Let's split each period into $n$ intervals. There's a continuum $u$ of unemployed and $v$ of vacancies. During each interval, there is a total of $X/n$ job offers. That means that each unemployed gets a job offer with probability $X/(nu)$ (assuming that $n$ is eventually so small that the chance of multiple job offers to the same person will go to zero).

Single individual Number of job offers - for a single individual - in the interval is distributed $Binomial(k, n, \frac{X}{un})$. Letting $n\to\infty$, the distribution in the continuous-time analog converges to $Poisson(k, \frac{X}{u})$.

I'm interested in the probability of $x$ individuals getting at least one job interval during a whole interval. That is $(1 - Binomial(0, n, \frac{X}{nu}))^x$:

$$ (1 - (1 - \frac{X}{un})^n)^x $$

If I'm not mistaken, the continuous-time analog is

$$ (1 - e^\frac{-X}{u})^x$$

Is that correct? The combination of exponential and power function is making me quite uncomfortable.


2 Answers 2


An alternative approximating approach you could use as as check might be to say there are $X$ job offers in total and $u$ unemployed.

So the probability that an individual does not get a particular job offer is $\left(1-\dfrac{1}{u}\right)$ and so the probability the individual does not get any job offer is $\left(1-\dfrac{1}{u}\right)^X$ which is $\left(\left(1-\dfrac{1}{u}\right)^u\right)^{x/u} \approx e^{-X/u}$ much as one might expect from a Poisson distribution. You have an error in the sign of $e^{-X/u}$.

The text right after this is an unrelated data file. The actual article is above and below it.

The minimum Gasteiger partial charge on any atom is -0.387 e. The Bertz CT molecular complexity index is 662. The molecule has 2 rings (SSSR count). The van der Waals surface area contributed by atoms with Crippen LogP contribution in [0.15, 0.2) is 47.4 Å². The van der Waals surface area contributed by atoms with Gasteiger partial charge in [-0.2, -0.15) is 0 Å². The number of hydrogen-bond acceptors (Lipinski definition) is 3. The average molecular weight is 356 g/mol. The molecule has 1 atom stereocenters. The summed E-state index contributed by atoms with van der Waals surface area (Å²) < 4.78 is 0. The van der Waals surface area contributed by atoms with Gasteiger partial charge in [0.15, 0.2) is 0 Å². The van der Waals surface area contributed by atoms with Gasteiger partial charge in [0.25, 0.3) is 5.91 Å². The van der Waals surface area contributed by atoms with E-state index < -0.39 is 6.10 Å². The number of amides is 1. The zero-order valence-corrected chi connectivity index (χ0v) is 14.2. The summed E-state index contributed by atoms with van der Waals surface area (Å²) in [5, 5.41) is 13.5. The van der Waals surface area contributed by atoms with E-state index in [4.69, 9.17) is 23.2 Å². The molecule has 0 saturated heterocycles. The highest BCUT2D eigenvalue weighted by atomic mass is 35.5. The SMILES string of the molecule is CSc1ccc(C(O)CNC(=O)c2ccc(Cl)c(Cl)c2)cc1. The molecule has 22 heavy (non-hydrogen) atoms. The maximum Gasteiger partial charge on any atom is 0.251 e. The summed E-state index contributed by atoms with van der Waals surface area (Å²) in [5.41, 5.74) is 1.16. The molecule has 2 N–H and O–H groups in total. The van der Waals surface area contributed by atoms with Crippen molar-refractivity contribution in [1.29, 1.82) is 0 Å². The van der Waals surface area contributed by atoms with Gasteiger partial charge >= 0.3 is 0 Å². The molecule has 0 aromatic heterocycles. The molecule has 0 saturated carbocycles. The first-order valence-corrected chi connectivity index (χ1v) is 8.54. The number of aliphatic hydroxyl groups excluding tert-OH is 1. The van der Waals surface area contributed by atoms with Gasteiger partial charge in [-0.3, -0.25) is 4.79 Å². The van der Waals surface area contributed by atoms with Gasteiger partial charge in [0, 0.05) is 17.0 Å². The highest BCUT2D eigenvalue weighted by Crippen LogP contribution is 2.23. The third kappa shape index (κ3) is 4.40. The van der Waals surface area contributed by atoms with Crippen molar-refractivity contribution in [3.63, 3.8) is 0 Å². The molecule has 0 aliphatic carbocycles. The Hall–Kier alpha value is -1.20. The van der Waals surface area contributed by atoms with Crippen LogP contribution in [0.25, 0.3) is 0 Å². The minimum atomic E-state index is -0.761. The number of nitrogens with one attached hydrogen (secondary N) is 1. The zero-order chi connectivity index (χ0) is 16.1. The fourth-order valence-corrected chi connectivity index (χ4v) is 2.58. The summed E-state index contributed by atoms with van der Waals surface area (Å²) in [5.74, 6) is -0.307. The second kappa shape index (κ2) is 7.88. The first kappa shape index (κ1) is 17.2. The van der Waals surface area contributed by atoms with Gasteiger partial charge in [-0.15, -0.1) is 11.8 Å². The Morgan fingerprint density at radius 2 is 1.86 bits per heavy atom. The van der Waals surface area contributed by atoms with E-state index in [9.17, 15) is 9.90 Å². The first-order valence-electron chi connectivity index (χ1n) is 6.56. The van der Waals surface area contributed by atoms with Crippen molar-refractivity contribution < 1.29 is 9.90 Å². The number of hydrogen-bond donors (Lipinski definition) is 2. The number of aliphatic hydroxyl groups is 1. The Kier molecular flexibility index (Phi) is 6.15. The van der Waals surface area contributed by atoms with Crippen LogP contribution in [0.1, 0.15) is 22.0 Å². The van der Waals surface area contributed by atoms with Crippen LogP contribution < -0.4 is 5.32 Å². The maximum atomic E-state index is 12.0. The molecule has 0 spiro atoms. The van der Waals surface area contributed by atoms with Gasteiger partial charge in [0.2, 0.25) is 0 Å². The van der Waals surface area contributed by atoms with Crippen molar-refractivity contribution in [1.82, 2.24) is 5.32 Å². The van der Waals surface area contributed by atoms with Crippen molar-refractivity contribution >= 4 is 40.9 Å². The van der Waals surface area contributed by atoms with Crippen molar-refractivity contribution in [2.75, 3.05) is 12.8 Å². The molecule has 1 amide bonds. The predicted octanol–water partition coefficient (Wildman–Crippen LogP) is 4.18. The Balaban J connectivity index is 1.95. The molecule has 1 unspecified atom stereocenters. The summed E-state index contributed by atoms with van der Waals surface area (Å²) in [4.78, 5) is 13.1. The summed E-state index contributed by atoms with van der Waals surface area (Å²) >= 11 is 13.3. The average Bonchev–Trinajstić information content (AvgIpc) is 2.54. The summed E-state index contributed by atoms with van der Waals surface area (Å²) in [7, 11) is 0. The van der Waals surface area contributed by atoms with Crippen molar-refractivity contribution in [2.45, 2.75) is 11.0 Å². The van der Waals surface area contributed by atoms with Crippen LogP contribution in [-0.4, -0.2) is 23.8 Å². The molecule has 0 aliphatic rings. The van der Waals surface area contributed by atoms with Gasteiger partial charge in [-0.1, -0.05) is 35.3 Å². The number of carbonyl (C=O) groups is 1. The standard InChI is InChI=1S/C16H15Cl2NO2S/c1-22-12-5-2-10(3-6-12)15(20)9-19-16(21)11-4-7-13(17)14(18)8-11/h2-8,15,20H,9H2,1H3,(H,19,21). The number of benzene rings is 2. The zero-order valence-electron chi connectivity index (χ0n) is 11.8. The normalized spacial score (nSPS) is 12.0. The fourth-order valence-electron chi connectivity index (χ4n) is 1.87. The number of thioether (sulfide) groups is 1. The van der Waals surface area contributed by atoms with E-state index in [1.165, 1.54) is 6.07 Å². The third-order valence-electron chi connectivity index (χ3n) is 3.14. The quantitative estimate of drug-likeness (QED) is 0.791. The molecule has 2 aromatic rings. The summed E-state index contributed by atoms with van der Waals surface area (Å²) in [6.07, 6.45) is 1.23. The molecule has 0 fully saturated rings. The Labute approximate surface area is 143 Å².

That makes the probability the individual does get a job offer about $1-e^{-X/u}$. It makes the expected number of individuals receiving job offers about $u(1-e^{-X/u})$.

The probability that $y$ individuals get job offers (rather than $x$ as you have already used $X$) is then roughly the binomial $\displaystyle {y \choose u}\left(1-e^{-X/u}\right)^y e^{-(u-y)X/u}$ and or if you wanted a Poisson approximation to this then about $\dfrac{e^{-u\left(1-e^{-X/u}\right)}u^y\left(1-e^{-X/u}\right)^y}{y!}$ and you could apply further approximations to this but it would not get much tidier

  • $\begingroup$ If $u$ is a continuum, isn't the probability of a particular individual getting the job $0$? I thought about this case first, but to get the math correctly, one would - I thought - have to have time in intervals $n$, and some measure of agents $m$, and look at the double limit when $n\to0$ and $m\to\infty$. $\endgroup$
    – FooBar
    Sep 13, 2016 at 6:11
  • $\begingroup$ Your splitting into $n$ intervals now works to get you to $(1 - e^\frac{-X}{u})$ for the probability a particular individual gets at least one job offer. Currently your problem is turning that into a probability that a given number of individuals get offers, and for that you have the binomial distribution rather than just putting it to the power of $x$ (or $y$ in my version). $\endgroup$
    – Henry
    Sep 13, 2016 at 7:29

Yes, it is correct. You can (for instance) write a Taylor expansion: \begin{align*} [1-(1-\frac{x}{un})^n]^x & = [1-e^{n ln(1-\frac{x}{un})}]^x \\ & = [1-e^{n (-\frac{x}{un} + o(\frac{1}{n}))}]^x \\ & = [1-e^{-\frac{x}{u} + o(1)}]^x \\ & \sim [1-e^{-\frac{x}{u}}]^x \text{ when } n \rightarrow +\infty \end{align*}


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